In October 2003, my CharityChannel colleague, Larry Trachtman addressed the transition from grant writer to program manager — how someone who writes and submits grants can easily morph into the role of program manager. It can be a fluid, almost imperceptible transition that is welcomed, as in the case of Mr. Trachtman. Or it can leave some grant writers frustrated, anxious, and pulled in too many directions unrelated to the task at hand — to write a grant proposal.
This is not to deny the collaborative nature inherent in grant and proposal writing. Grant writing professionals immerse themselves in all the details related to a program or project in order to effectively represent their client’s cause to a foundation or government agency. This can mean the grant writer is second only to the primary investigator in factual knowledge about a particular program. Very often, this acquired level of expertise and the grant writer’s initiative to get funded translates into conferring upon grant writers the role of program manager. Grant writers, like Mr. Trachtman now find themselves convening the meetings, directing the conversation, and intrinsically involving themselves in the evolving program matrix. For grant writers working in large organizations, such as higher education as I do, or for consultants to a number of diverse clients, this is a difficult role to assume.
Clearly defining my role as the one who writes the grant and facilitates funding the program, and not management of the program is key. By nature, higher education is a highly discipline-diverse environment. One grant writer in a central development office may be called upon to write a proposal for an endowment, a biology lab, nursing scholarships, and research on DNA sequencing.
The way to avoid becoming the program manager is by educating your clients about the process of grant writing and grant funding and by helping them articulate their own projects. As I tell my “clients” — the faculty — “no one knows your project better than you do, so help me to help you.” Faculty may approach your office with wonderful and noteworthy plans. After spending a few minutes telling you their idea, they walk away content that they have done their part and assured in their mind that you now have all you need to go get the funds.
To avoid this misperception, I have devised an outline that asks for a summary of a proposed program. It can be used either “mentally” to start a conversation, or can be reproduced into an actual document to be completed. The purpose of the outline is to introduce the collaborative process and the notion that as the grant writer, my role is to extract as much key information as possible in order to present a coherent and complete picture of their project in writing — in a proposal, and in person if my role is to also find the funding.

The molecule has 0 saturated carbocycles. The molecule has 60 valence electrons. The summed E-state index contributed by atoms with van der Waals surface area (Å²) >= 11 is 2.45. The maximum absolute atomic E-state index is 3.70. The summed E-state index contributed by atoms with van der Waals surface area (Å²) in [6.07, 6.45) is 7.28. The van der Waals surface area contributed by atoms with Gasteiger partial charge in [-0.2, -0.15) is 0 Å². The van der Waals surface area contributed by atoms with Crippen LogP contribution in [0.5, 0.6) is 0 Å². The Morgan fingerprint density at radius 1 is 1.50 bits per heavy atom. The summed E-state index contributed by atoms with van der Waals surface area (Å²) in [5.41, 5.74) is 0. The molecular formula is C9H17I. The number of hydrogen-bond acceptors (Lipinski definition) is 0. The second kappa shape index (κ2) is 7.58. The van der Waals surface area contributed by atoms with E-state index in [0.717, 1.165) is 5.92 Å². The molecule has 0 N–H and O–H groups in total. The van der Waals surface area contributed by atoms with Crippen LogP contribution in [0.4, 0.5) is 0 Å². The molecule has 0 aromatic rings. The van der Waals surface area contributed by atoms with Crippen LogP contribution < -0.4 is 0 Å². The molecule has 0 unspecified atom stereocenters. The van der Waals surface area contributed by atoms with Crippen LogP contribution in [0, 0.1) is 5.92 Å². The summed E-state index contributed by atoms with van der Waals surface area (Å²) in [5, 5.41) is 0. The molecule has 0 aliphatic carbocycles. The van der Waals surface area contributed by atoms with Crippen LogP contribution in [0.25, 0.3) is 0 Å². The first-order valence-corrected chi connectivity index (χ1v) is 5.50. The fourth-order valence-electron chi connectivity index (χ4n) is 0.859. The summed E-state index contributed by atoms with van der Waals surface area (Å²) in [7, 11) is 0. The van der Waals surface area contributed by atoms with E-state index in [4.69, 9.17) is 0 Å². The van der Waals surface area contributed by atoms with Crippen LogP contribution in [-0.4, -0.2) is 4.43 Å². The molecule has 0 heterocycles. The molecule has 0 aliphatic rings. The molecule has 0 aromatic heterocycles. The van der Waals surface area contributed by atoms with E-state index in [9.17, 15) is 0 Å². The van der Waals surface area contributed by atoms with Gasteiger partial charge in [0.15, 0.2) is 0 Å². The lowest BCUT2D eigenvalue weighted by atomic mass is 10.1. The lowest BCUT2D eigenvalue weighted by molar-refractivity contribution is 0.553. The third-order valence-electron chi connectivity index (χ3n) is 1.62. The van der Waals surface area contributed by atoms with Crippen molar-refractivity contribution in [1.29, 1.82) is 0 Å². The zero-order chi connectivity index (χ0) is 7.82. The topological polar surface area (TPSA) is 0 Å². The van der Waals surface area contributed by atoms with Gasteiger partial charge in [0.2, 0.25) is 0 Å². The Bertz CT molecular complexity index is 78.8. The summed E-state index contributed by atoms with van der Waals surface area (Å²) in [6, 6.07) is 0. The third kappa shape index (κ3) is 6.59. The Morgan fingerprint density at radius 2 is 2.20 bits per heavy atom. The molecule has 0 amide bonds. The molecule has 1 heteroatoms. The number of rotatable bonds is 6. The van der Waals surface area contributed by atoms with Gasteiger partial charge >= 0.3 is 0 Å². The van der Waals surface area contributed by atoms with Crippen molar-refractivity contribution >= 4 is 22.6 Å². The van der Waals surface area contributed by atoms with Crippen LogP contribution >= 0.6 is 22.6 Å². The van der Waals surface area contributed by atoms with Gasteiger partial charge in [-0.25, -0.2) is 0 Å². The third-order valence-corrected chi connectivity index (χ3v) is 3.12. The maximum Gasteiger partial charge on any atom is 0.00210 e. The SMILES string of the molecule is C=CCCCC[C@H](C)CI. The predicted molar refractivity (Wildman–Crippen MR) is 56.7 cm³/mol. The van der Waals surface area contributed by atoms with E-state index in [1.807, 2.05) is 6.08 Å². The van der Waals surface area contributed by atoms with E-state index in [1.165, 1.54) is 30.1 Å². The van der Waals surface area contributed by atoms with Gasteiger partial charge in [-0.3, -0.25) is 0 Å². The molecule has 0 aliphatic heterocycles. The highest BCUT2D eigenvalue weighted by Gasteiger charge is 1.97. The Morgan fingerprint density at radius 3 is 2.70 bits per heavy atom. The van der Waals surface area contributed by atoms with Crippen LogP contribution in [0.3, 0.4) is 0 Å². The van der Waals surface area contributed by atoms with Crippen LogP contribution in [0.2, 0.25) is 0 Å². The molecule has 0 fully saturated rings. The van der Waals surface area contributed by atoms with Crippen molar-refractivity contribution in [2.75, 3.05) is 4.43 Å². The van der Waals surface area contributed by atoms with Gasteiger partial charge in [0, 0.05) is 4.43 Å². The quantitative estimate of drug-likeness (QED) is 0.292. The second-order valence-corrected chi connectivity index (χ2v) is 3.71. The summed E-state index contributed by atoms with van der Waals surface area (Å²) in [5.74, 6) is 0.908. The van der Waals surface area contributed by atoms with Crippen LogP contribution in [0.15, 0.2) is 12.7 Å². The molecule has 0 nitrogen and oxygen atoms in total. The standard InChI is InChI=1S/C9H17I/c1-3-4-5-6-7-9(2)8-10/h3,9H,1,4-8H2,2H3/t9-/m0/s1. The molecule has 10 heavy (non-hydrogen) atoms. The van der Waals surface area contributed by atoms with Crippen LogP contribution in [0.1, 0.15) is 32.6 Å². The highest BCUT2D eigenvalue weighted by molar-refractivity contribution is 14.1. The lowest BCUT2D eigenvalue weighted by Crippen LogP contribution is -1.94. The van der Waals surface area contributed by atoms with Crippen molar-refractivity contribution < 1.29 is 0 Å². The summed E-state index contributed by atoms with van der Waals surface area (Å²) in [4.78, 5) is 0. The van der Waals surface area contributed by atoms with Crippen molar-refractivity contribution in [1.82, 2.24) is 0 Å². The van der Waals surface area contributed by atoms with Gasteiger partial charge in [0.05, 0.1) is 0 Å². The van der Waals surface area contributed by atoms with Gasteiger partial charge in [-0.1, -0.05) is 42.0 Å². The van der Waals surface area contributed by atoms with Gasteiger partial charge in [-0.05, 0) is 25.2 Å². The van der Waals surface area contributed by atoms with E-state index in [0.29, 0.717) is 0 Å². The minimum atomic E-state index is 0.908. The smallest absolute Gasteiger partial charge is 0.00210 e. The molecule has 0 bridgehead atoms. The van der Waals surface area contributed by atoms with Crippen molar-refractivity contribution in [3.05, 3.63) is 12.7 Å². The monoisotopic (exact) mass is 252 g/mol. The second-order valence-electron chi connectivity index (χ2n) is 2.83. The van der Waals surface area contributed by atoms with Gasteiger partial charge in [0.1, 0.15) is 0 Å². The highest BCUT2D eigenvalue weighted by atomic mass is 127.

For a professional grant writer, the one or two word answers jotted down on this form, or generated in conversation will spawn enough language to draft a proposal. If a faculty member or project director is having difficulty completing this outline, or discussing the details, it may be that the program is not yet ready and needs time to fully develop. Beginning the conversation with this summary outline weeds out projects that may not yet be viable, or well enough organized to submit a grant. This avoids the pitfall of trying to cajole and lead principals to a grant, when a program may not yet exist.
|Part I. Program DescriptionSubmitted By:__________________________________________________________
Title of the Project:______________________________________________________
Project Summary (attach additional sheets if necessary)_______________________
What need will this project fill?:____________________________________________
Outcomes: What will your program accomplish?:_____________________________
Anticipated Costs: ______________________________________________________
Name of Potential Sponsor (if known): ______________________________________
Is this a ___ government agency; ___ corporate sponsor; ____ foundation?
Please indicate if assistance is needed in securing funding sources: ___ yes; ___ no
Have you received grant funding in the past? ___ yes; ___ no
If yes, what was the name/source of your funding?_________________________
Certainly, this form is not all-inclusive and areas relevant to one’s own particular circumstances and organizations can be included. I have found, however, that by asking for a brief summary, the grant writer can flesh out the big picture as well as the details. But more importantly is has helped me steer clear of the program manager hazard.